Relationships between self-discrepancies, emotions and depression in males and females / Mehdi Tabrizi.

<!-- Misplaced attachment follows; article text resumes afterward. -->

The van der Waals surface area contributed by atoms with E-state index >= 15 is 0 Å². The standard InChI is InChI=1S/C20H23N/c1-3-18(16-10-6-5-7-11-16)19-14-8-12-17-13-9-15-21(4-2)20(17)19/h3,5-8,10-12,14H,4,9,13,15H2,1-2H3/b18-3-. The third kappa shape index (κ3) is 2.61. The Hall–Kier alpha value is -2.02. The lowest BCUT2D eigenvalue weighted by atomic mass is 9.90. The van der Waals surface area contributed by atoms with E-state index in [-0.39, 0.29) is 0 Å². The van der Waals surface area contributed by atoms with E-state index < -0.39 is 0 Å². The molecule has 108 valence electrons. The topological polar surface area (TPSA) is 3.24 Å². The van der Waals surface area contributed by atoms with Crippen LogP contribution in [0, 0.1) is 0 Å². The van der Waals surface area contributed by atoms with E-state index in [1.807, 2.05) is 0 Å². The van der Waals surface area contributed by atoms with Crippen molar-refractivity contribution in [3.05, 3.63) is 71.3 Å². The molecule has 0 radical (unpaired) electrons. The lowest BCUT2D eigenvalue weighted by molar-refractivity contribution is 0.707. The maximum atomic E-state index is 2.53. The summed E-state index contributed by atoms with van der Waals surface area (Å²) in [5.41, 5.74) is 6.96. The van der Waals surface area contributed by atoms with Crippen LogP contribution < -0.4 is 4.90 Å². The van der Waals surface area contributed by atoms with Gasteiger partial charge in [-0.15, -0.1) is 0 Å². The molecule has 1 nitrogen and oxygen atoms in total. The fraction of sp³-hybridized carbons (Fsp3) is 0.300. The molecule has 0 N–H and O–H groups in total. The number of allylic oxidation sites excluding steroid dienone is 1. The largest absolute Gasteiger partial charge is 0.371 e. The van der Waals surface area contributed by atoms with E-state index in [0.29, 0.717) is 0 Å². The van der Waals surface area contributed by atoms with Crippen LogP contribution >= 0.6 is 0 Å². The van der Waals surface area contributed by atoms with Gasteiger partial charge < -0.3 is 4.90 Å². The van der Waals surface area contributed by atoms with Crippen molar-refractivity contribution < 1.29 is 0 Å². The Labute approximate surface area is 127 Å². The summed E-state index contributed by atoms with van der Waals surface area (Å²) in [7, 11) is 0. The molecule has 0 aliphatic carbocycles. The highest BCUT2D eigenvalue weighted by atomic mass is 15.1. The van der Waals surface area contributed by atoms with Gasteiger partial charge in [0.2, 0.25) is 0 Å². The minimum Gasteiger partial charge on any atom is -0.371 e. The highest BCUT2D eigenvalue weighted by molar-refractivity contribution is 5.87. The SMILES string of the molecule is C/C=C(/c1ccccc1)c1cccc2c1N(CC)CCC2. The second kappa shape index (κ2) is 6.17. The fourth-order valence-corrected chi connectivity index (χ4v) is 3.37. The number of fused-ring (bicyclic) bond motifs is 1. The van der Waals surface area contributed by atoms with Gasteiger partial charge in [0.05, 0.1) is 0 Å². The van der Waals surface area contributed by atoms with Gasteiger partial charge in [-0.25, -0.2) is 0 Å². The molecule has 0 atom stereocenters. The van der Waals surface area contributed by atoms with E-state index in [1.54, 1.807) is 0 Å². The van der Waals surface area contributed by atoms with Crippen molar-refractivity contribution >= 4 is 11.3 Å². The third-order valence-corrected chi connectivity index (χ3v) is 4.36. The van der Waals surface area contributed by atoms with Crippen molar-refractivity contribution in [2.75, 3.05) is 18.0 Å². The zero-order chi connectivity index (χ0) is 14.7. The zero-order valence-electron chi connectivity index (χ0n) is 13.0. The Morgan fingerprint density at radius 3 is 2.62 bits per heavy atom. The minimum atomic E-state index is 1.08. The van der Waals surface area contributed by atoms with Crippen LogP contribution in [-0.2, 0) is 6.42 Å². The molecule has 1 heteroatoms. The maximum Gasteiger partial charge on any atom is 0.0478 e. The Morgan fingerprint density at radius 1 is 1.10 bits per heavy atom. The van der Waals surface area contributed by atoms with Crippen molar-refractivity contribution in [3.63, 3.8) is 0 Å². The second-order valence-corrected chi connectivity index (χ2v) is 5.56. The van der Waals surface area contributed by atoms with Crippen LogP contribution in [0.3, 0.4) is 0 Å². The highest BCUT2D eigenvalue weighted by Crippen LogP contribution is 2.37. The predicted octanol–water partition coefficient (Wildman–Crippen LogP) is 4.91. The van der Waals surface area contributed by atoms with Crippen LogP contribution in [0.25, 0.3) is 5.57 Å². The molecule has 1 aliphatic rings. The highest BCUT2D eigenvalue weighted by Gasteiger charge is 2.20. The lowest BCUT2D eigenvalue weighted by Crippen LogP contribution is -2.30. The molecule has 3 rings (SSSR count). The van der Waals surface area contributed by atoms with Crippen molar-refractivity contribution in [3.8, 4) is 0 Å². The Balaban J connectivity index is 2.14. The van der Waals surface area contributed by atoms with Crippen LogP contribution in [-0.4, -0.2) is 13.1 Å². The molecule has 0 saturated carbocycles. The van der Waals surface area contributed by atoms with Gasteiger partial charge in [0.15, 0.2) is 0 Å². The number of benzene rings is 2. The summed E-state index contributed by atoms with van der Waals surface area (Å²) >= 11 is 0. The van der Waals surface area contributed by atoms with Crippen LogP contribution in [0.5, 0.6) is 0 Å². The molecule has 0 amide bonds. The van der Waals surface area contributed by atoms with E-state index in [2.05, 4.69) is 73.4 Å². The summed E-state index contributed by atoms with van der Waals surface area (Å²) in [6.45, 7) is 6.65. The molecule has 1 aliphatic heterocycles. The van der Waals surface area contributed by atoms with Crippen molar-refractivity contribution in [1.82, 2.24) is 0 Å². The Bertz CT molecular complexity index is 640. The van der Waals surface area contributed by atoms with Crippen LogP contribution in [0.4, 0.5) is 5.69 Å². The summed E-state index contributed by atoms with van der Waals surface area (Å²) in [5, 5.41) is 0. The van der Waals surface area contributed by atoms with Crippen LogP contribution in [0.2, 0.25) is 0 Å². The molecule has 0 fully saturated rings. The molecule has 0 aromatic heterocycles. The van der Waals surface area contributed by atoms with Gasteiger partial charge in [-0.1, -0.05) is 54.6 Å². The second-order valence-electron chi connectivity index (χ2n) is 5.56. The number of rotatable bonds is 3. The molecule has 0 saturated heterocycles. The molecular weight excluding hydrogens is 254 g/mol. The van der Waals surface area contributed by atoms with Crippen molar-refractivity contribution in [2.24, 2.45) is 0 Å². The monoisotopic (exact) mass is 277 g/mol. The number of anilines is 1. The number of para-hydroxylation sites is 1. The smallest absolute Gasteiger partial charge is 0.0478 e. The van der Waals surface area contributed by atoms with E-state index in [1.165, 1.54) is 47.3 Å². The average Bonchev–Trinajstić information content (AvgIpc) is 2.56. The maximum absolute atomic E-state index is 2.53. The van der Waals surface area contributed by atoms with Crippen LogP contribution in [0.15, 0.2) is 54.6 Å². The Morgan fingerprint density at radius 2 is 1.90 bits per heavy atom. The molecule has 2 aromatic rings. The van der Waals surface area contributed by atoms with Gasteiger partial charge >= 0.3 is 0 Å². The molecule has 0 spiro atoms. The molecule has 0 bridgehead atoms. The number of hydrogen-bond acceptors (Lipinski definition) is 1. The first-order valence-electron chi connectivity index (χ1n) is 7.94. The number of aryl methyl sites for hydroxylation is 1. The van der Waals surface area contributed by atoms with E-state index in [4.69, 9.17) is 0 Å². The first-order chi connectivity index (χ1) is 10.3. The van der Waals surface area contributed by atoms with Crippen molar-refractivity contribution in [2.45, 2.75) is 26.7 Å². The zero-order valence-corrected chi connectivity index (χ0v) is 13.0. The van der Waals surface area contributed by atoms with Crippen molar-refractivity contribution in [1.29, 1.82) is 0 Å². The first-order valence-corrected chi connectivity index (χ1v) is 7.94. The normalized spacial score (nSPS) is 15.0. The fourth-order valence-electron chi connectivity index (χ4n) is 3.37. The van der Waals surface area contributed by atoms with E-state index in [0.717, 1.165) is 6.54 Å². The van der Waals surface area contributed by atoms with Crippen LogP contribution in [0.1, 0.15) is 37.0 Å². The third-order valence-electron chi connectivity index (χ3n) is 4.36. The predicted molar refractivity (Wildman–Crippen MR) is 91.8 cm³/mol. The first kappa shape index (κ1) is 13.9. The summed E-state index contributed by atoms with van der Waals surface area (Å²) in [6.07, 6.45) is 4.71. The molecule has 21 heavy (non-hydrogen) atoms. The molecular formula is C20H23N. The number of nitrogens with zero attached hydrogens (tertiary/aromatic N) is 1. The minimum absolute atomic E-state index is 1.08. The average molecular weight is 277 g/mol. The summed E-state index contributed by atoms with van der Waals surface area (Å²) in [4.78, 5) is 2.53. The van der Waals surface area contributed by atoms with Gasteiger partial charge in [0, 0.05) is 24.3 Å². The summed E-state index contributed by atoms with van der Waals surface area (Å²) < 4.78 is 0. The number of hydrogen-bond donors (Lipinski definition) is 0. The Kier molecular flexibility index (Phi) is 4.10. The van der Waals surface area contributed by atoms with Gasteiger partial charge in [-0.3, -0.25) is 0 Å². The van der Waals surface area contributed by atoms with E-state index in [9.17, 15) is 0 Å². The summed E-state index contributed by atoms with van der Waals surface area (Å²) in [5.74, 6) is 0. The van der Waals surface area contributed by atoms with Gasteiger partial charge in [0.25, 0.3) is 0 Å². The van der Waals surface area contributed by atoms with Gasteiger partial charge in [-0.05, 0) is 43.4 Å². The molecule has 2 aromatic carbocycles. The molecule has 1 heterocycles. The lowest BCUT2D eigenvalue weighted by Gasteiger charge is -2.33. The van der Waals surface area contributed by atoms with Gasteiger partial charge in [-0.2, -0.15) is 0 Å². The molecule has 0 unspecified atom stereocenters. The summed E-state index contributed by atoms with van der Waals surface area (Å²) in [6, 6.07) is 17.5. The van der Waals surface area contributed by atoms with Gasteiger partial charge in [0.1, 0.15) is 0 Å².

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Self-discrepancy theory postulates that individuals who experience selfdiscrepancies feel uncomfortable, or disturbed, and may manifest emotional problems such as depression, dejection or agitation. This study examined selfdiscrepancies in relation to self-reported dejection, agitation, dependent depression and self-critical depression. The study also examined sex differences in the relationships between self-discrepancies and these different emotional states. Undergraduate students (96 males and 119 females) completed the Selves Questionnaire to measure self-discrepancies, the Emotions Questionnaire to measure dejection and agitation affects, and the Depressive Experiences Questionnaire to measure the dependent and self-critical forms of depression. Four different self-discrepancies were computed from the Selves Questionnaire; actual/ideal/own(AIOW), actual/ought/own(AOOW), actual/ideal/other(AIOT), and actual/ought/other (AOOT). The results using partial correlations controlling for the remaining self-discrepancies and the other dependent variable (either dejection or agitation and dependency or self-criticism) showed that only AOOT discrepancies predicted agitation in women, and none of selfdiscrepancies predicted dejection or agitation in men. The dependent and selfcritical types of depression correlated with some types of self-discrepancies differently in men and women. These differences suggest that the determinants of these negative affects may, to a limited degree, be different in men and women.